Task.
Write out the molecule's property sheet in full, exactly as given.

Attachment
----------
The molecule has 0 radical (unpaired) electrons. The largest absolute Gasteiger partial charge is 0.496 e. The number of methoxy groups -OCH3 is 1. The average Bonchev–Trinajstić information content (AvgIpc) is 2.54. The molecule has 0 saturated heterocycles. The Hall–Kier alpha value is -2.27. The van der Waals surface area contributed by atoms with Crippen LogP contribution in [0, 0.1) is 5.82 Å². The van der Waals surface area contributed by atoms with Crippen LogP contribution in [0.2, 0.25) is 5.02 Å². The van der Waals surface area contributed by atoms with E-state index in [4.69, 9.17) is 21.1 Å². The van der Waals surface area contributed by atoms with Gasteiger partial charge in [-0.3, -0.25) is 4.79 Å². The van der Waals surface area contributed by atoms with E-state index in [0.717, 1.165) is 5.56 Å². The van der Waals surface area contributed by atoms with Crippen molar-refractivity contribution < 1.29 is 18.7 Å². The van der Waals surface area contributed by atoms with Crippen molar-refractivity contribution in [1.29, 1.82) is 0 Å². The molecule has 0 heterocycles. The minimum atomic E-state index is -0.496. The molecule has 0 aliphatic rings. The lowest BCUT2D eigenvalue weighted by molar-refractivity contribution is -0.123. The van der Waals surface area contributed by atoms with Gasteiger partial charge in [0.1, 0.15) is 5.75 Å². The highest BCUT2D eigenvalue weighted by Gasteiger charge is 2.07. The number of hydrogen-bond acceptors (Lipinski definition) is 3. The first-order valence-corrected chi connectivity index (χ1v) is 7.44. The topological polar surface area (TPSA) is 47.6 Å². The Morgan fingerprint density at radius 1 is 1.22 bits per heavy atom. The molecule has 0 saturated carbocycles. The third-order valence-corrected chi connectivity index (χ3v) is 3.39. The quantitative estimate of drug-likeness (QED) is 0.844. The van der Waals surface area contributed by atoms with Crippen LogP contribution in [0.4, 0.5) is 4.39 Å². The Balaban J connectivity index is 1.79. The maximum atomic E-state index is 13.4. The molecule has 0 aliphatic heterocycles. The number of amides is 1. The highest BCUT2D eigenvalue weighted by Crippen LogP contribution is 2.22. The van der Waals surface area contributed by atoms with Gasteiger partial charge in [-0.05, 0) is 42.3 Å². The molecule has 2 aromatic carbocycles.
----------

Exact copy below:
The molecule has 0 radical (unpaired) electrons. The largest absolute Gasteiger partial charge is 0.496 e. The number of methoxy groups -OCH3 is 1. The average Bonchev–Trinajstić information content (AvgIpc) is 2.54. The molecule has 0 saturated heterocycles. The Hall–Kier alpha value is -2.27. The van der Waals surface area contributed by atoms with Crippen LogP contribution in [0, 0.1) is 5.82 Å². The van der Waals surface area contributed by atoms with Crippen LogP contribution in [0.2, 0.25) is 5.02 Å². The van der Waals surface area contributed by atoms with E-state index in [4.69, 9.17) is 21.1 Å². The van der Waals surface area contributed by atoms with Gasteiger partial charge in [-0.3, -0.25) is 4.79 Å². The van der Waals surface area contributed by atoms with E-state index in [0.717, 1.165) is 5.56 Å². The van der Waals surface area contributed by atoms with Crippen molar-refractivity contribution < 1.29 is 18.7 Å². The van der Waals surface area contributed by atoms with Crippen molar-refractivity contribution in [1.29, 1.82) is 0 Å². The molecule has 0 heterocycles. The minimum atomic E-state index is -0.496. The molecule has 0 aliphatic rings. The lowest BCUT2D eigenvalue weighted by molar-refractivity contribution is -0.123. The van der Waals surface area contributed by atoms with Gasteiger partial charge in [0.1, 0.15) is 5.75 Å². The highest BCUT2D eigenvalue weighted by Gasteiger charge is 2.07. The number of hydrogen-bond acceptors (Lipinski definition) is 3. The first-order valence-corrected chi connectivity index (χ1v) is 7.44. The topological polar surface area (TPSA) is 47.6 Å². The Morgan fingerprint density at radius 1 is 1.22 bits per heavy atom. The molecule has 0 saturated carbocycles. The third-order valence-corrected chi connectivity index (χ3v) is 3.39. The quantitative estimate of drug-likeness (QED) is 0.844. The van der Waals surface area contributed by atoms with Crippen LogP contribution in [0.4, 0.5) is 4.39 Å². The Balaban J connectivity index is 1.79. The maximum atomic E-state index is 13.4. The molecule has 0 aliphatic heterocycles. The number of amides is 1. The highest BCUT2D eigenvalue weighted by Crippen LogP contribution is 2.22. The van der Waals surface area contributed by atoms with Gasteiger partial charge in [-0.05, 0) is 42.3 Å². The molecule has 2 aromatic carbocycles.